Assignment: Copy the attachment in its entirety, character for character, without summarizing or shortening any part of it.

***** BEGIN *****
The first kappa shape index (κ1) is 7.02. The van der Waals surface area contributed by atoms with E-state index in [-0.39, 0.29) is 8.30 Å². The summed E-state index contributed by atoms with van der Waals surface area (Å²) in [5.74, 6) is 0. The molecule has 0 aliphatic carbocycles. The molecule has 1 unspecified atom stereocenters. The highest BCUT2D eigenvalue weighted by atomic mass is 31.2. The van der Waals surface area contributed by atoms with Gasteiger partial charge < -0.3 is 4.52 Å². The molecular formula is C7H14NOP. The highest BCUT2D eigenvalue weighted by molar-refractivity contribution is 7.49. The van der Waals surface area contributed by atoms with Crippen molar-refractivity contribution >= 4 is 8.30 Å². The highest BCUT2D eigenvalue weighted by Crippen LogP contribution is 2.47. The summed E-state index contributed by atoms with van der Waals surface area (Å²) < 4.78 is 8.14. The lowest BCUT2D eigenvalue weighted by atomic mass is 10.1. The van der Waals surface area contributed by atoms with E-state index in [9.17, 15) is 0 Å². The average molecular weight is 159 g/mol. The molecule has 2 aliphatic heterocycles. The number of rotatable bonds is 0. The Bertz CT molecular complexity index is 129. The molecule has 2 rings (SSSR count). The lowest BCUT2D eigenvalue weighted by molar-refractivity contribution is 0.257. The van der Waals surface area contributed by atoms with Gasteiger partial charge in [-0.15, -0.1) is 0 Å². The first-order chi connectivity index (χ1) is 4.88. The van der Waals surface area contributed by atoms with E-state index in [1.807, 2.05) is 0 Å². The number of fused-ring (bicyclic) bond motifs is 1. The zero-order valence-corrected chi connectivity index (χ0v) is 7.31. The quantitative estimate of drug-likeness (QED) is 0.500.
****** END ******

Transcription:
The first kappa shape index (κ1) is 7.02. The van der Waals surface area contributed by atoms with E-state index in [-0.39, 0.29) is 8.30 Å². The summed E-state index contributed by atoms with van der Waals surface area (Å²) in [5.74, 6) is 0. The molecule has 0 aliphatic carbocycles. The molecule has 1 unspecified atom stereocenters. The highest BCUT2D eigenvalue weighted by atomic mass is 31.2. The van der Waals surface area contributed by atoms with Gasteiger partial charge < -0.3 is 4.52 Å². The molecular formula is C7H14NOP. The highest BCUT2D eigenvalue weighted by molar-refractivity contribution is 7.49. The van der Waals surface area contributed by atoms with Crippen molar-refractivity contribution >= 4 is 8.30 Å². The highest BCUT2D eigenvalue weighted by Crippen LogP contribution is 2.47. The summed E-state index contributed by atoms with van der Waals surface area (Å²) < 4.78 is 8.14. The lowest BCUT2D eigenvalue weighted by atomic mass is 10.1. The van der Waals surface area contributed by atoms with E-state index in [9.17, 15) is 0 Å². The average molecular weight is 159 g/mol. The molecule has 2 aliphatic heterocycles. The number of rotatable bonds is 0. The Bertz CT molecular complexity index is 129. The molecule has 2 rings (SSSR count). The lowest BCUT2D eigenvalue weighted by molar-refractivity contribution is 0.257. The van der Waals surface area contributed by atoms with Gasteiger partial charge in [-0.15, -0.1) is 0 Å². The first-order chi connectivity index (χ1) is 4.88. The van der Waals surface area contributed by atoms with E-state index in [1.807, 2.05) is 0 Å². The number of fused-ring (bicyclic) bond motifs is 1. The zero-order valence-corrected chi connectivity index (χ0v) is 7.31. The quantitative estimate of drug-likeness (QED) is 0.500.